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Call Me, Maybe – How Phones Have Changed

Back in the late 70’s and early 80’s I worked at the Vancouver Public Library as a Library Assistant. Once, for a couple of months, I was asked to fill in for someone at the library’s main switchboard. Although smaller, the switchboard looked very much like the one my Aunt, Edith Jackson, worked on. That’s her, pictured here when she was a phone operator for the Vancouver Phone Company in the 1940s.

Most people called the library to ask questions. My job was to answer the phone, and then plug the caller into the line of whatever department could answer them.

Most of the time, the caller’s questions were pretty straight forward. When was Diefenbaker the Prime Minister of Canada? I put them through to the History Department. Who painted the Mona Lisa? Arts And Literature Department. Well I knew the answer to that one, but it wasn’t my job to say it. And every now and then, you’d get a question that you really had to think about. How do you waterproof a zipper? Yes, that was an actual question from a caller I got one day.

I took a wild guess and put them through to the Science and Technology Department. Whether or not they figured it out, I have no idea.

And then there was an elderly woman, a regular who would call and yell loudly “What time is it, dear?” I would just look at my watch and tell her.

Any questions you had about anything, you could count on getting an answer at the public library.

A few years later, around 1991, I was working at a Victoria radio station in the Promotions Department, when one day my boss handed me a contraption the size of a one litre carton of milk and told me to take it with me to the promotions van.

“What the heck is this?”

“It’s a mobile phone. I might need to call you.”

“What’s a mobile phone?”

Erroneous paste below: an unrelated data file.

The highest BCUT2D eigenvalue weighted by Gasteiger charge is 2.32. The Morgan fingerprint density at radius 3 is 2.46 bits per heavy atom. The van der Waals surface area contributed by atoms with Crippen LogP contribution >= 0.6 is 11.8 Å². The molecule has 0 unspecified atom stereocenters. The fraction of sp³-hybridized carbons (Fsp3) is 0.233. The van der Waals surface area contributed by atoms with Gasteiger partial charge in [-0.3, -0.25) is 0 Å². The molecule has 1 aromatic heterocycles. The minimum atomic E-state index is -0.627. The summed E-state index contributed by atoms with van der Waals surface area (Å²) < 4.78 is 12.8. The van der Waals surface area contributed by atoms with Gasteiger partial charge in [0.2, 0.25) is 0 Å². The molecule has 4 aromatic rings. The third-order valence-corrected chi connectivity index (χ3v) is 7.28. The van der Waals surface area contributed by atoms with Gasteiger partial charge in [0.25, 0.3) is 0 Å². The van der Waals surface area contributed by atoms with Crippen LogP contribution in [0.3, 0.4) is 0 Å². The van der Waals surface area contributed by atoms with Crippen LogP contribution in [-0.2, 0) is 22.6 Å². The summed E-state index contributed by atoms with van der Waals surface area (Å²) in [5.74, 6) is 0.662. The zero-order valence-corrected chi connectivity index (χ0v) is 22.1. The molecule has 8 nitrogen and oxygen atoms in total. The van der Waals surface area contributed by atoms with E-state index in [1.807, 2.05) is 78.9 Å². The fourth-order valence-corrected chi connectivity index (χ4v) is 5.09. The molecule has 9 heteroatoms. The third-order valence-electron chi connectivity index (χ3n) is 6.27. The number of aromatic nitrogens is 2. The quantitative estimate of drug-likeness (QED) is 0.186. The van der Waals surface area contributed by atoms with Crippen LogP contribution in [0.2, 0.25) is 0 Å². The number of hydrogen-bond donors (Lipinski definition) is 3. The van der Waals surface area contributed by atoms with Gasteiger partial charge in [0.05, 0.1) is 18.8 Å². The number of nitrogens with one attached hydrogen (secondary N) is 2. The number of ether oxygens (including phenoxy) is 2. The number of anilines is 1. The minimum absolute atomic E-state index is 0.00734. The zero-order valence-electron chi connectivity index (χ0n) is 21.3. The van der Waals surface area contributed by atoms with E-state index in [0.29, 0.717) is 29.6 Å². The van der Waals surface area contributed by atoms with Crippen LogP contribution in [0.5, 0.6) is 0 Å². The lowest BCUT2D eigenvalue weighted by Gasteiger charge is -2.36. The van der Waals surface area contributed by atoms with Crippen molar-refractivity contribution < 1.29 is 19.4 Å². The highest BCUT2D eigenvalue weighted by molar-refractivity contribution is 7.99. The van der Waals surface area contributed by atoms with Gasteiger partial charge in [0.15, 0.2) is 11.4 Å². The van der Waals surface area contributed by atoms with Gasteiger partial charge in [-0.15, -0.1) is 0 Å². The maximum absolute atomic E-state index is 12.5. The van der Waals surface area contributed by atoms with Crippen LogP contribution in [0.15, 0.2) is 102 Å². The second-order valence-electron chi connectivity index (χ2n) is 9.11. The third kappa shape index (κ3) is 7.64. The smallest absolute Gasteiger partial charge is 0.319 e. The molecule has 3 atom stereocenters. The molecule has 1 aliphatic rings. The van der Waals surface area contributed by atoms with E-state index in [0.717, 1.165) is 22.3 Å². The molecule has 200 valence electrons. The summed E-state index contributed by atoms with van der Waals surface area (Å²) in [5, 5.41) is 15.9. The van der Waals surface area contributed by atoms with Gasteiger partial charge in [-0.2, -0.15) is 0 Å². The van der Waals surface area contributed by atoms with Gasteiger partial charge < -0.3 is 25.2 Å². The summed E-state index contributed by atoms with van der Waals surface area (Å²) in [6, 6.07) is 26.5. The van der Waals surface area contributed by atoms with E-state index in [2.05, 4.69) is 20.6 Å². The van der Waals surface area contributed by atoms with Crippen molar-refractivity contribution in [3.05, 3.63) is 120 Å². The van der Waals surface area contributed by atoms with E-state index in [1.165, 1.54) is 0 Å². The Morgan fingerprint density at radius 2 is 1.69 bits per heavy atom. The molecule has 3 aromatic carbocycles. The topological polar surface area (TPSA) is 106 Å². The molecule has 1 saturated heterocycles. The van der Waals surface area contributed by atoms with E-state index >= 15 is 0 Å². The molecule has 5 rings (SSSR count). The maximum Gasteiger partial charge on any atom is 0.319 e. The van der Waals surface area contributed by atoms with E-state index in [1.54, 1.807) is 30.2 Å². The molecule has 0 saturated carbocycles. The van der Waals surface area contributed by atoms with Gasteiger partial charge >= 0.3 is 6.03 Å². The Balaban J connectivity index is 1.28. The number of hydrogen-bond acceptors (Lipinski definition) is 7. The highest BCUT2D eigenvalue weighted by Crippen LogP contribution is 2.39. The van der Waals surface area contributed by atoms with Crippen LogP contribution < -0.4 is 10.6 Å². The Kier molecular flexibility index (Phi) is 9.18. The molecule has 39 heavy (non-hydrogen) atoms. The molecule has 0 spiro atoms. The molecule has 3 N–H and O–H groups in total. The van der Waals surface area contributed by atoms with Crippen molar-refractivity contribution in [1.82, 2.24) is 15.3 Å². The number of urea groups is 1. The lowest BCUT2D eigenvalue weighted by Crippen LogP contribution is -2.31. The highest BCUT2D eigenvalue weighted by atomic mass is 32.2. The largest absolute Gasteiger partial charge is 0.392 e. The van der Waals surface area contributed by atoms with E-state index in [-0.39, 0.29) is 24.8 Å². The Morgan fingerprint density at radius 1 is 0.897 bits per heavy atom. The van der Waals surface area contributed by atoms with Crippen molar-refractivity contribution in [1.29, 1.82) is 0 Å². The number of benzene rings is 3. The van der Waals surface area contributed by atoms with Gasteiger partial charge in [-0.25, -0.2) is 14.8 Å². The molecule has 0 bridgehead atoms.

Much to my delight, I found out that I could ACTUALLY CALL PEOPLE while sitting in the van! On a phone! A mobile phone!

The order given to me was to use it for business purposes only. Predictably, the first call I made was to my husband.

“I’m sitting in the promotions van! On a phone! A mobile phone!” It was so totally cool.

When cellphones started to become more widely available, I was the first one in my household to get one. It was still pretty clunky and had an antenna so it didn’t fit easily in my purse. But, of course, the first thing I did was drive to the local mall, sit down in the food court, and call my husband again.

“I’m in the food court! On my new cellphone!”

Fast forward to today, and we rarely use our cells as phones anymore. That is, unless a scammer is calling. We don’t even think of it as a phone, really. It’s a camera and a calendar, it’s a step counter, and it’s a computer linking us to the rest of the world. It’s also something that we absolutely can’t leave the house without.

Because, you know, we might miss something. Something important. Like a Facebook message or text, or a news alert. Beep! Blip! Boing! Ding! The thing goes off at all hours and we’ve got to look. Even if it’s utterly useless stuff, we’ve got to check. Just in case.

I do remember one time being in the grocery store before I realized I didn’t have my cell with me, and I almost panicked. What if someone is trying to reach me? How will I know how many steps I took and calories were burned? What if the world ended and I didn’t know about it?

Yeah, pretty ridiculous. But I really did feel panic.

Up until this pandemic hit us, most of us were probably texting or messaging or scrolling Twitter more than we were calling each other. But when you’re in isolation or cut off from your usual group of friends and family, a voice or video call is a lot more comforting. If you have a parent in a care facility, it has literally been a life line speaking with them on the phone. Come to think of it, I’ve seen a lot more people talking on their phones in the last few months.

When those in my generation were kids, if your family even had a home phone, you had to share the line with others in the neighbourhood. It was called a “party line”. You’d pick up the phone and listen first, just to make sure they weren’t using it, and then you dialed. Rotary dialed. I’ll admit, I listened in on a few neighbour’s private conversations longer than I should have back then. Hey, I was a little brat. But to be honest, the conversations I secretly listened to weren’t that interesting.